In the period following the Global Financial Crisis (2007-2009), the EU bank capital regulation was significantly enhanced through the introduction of stringent requirements aimed to improve the resilience of banks, particularly of the systemically important ones. Today, banks are required to hold more capital and of better quality, mostly in the form of equity (ie, Common Equity Tier 1 or CET1). Nonetheless, the level and composition of CET1 capital requirements differ among banks due to (i) bank-specific capital components (ie, Pillar 2 Requirement (P2R), systemic buffer, Pillar 2 Guidance (P2G)), and (ii) bank-specific characteristics relating to banks’ ability to tap capital markets for the issuance of Additional Tier 1 (AT1) and Tier 2 instruments and the riskiness of their assets, as reflected in their Risk Weight (RW) density. 

In a recent paper, I examine whether the banks’ size affects the level of applicable capital requirements, particularly as regards the amount of CET1 capital. The paper focuses on the capital requirements of 108 ECB-supervised banks with particular emphasis placed on the P2R and P2G rates assigned by the ECB and the systemic buffer set by national authorities. In addition, the paper examines the banks’ RW density, which affects the absolute amount of required capital, and to what extent banks have used the option to issue AT1 and Tier 2 instruments to cover part of their capital requirements. 

The analysis demonstrates that all the aforementioned determinants tend to favour Global Systemically Important Banks (G-SIBs) and other large banks (with assets exceeding €200bn). In relation to the capital components set by the ECB, the most critical refers to the P2R. Under the annual Supervisory Review and Evaluation Process cycle, the ECB assesses large banks as less risky compared to medium-sized and small banks. On average, P2R becomes smaller the larger a bank is. This assessment benefits large banks in two ways. Firstly, a lower P2R results in decreased capital requirements. Secondly, the ECB’s assessment about the (lower) riskiness of large banks should be considered a strong signal to investors about the creditworthiness of those banks. The reduced riskiness of large banks strengthens the market demand for capital instruments issued by them resulting in lower funding costs. Hence, large banks start from a better place when issuing AT1 and Tier 2 capital instruments in order to cover the non-CET1 components of their capital requirements.

Furthermore, the national discrepancies in the determination of the systemic buffer contribute to the creation of an unlevel playing field within the Banking Union: banks with similar asset size and systemic relevance are treated in a different manner because of their location in different Member States. Some national authorities have set the upper bound of the systemic buffer at a low level, thus providing a capital benefit to the systemically important banks located in their jurisdictions, including most of the G-SIBs and other large banks (with assets exceeding €200bn) of the Banking Union. On the contrary, other national authorities have opted for a more conservative approach, mainly driven by the risks that a bank failure could pose to national financial stability. This applies particularly to some small Member States in which the relevant banks are mostly subsidiaries of banking groups headquartered in other Member States. This inconsistency is a significant source of preferential treatment for those large banks. Specifically, G-SIBs and other large banks with assets exceeding €200bn are subject to an average systemic buffer rate of 1.2%, which is equal to the respective rate for banks with assets less than €30bn.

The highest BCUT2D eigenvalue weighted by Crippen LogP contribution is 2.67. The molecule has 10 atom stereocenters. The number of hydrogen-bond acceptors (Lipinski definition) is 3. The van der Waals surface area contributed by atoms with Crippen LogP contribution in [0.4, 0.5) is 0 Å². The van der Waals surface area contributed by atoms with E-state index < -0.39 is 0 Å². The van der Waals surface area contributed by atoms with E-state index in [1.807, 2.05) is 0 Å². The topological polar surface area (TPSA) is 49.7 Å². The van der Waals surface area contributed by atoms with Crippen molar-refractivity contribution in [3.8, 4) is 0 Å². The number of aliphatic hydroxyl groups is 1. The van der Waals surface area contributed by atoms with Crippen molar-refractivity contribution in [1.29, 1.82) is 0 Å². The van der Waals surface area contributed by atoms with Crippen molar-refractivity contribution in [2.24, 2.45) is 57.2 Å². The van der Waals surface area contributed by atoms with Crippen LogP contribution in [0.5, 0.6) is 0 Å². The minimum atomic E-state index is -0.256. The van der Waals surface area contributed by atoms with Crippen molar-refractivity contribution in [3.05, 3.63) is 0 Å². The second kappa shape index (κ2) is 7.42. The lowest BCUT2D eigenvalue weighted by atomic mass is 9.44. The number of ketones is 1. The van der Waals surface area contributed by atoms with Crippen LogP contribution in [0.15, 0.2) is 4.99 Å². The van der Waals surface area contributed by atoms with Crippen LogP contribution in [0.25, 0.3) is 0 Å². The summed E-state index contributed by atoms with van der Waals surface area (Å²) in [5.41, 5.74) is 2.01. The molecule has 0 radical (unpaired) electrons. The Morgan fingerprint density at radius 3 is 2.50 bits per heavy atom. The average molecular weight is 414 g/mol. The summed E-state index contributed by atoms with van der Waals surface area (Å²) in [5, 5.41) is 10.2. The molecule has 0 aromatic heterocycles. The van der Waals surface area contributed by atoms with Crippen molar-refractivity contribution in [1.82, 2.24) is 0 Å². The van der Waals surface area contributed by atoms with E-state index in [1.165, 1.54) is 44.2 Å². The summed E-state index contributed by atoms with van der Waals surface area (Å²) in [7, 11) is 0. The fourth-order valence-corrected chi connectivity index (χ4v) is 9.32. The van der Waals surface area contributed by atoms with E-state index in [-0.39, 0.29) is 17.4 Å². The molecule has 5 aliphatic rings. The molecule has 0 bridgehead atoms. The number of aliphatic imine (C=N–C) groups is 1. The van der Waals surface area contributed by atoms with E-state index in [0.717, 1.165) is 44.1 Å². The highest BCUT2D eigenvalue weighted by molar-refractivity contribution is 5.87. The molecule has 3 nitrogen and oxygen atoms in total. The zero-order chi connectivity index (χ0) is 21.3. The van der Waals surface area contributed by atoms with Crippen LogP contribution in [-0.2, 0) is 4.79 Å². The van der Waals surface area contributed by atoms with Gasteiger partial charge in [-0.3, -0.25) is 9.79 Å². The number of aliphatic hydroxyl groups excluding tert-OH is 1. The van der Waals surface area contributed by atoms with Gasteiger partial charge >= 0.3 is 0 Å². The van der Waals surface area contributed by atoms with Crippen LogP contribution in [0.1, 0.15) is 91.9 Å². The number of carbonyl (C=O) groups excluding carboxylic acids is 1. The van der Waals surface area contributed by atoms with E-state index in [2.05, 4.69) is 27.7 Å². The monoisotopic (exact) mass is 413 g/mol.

In total, G-SIBs are subject to an average CET1 requirement of ca 3pp lower than small banks (with assets less than €30bn), mainly due to the fact that they take advantage of the AT1 and Tier 2 allowances granted by CRR/CRD V. Further, given that large banks have a significantly lower RW density, for every billion of assets held, the amount of CET1 capital that G-SIBs are required to hold is nearly half the amount that small banks must keep under the applicable capital requirements. 

In principle, the post-crisis reforms aimed at addressing the ‘too-big-to-fail’ problem through the introduction of stringent regulatory measures for large banks. These measures intended to disincentivise these banks from becoming ever larger and more systemically relevant. However, as shown in my analysis, the existing regulatory framework seems to function as an incentive, rather than as an obstacle, for the further increase of banks’ size. 

From a capital requirements perspective, large banks have every incentive to expand their operations, either on domestic or cross-border basis, at the expense of smaller banks. Banks subject to lower CET1 capital requirements, as is the case for large banks, can finance an expansion of their balance sheet, either in an organic way or through mergers & acquisitions, in a more capital-efficient way. Large banks can finance their acquisitions with less CET1 capital, mostly by leveraging on their ability to tap capital markets for AT1 and Tier 2 capital. Hence, I argue that the EU bank capital regulation promotes the further consolidation and concentration of the banking sector, though this development may in fact aggravate the ‘too-big-to-fail’ problem in the Banking Union. 

 

Nikos Maragopoulos is an Associate Researcher at the European Banking Institute.